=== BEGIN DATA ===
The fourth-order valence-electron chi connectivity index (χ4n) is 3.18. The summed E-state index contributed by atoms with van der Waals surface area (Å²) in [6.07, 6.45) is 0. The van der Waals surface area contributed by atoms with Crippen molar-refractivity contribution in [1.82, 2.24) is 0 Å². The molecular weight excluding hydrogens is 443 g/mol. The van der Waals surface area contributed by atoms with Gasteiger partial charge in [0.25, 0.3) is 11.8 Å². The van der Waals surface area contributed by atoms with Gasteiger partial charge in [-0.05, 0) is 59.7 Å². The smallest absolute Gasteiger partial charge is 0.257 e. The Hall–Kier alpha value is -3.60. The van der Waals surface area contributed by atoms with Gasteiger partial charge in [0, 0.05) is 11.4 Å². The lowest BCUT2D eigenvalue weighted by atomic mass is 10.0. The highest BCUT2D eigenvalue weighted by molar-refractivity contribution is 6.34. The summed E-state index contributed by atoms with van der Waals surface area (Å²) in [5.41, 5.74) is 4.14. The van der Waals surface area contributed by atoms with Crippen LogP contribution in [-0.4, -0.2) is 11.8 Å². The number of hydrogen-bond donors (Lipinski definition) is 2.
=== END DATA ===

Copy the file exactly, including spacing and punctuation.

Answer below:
The fourth-order valence-electron chi connectivity index (χ4n) is 3.18. The summed E-state index contributed by atoms with van der Waals surface area (Å²) in [6.07, 6.45) is 0. The van der Waals surface area contributed by atoms with Crippen molar-refractivity contribution in [1.82, 2.24) is 0 Å². The molecular weight excluding hydrogens is 443 g/mol. The van der Waals surface area contributed by atoms with Gasteiger partial charge in [0.25, 0.3) is 11.8 Å². The van der Waals surface area contributed by atoms with Gasteiger partial charge in [-0.05, 0) is 59.7 Å². The smallest absolute Gasteiger partial charge is 0.257 e. The Hall–Kier alpha value is -3.60. The van der Waals surface area contributed by atoms with Gasteiger partial charge in [0, 0.05) is 11.4 Å². The lowest BCUT2D eigenvalue weighted by atomic mass is 10.0. The highest BCUT2D eigenvalue weighted by molar-refractivity contribution is 6.34. The summed E-state index contributed by atoms with van der Waals surface area (Å²) in [5.41, 5.74) is 4.14. The van der Waals surface area contributed by atoms with Crippen LogP contribution in [-0.4, -0.2) is 11.8 Å². The number of hydrogen-bond donors (Lipinski definition) is 2.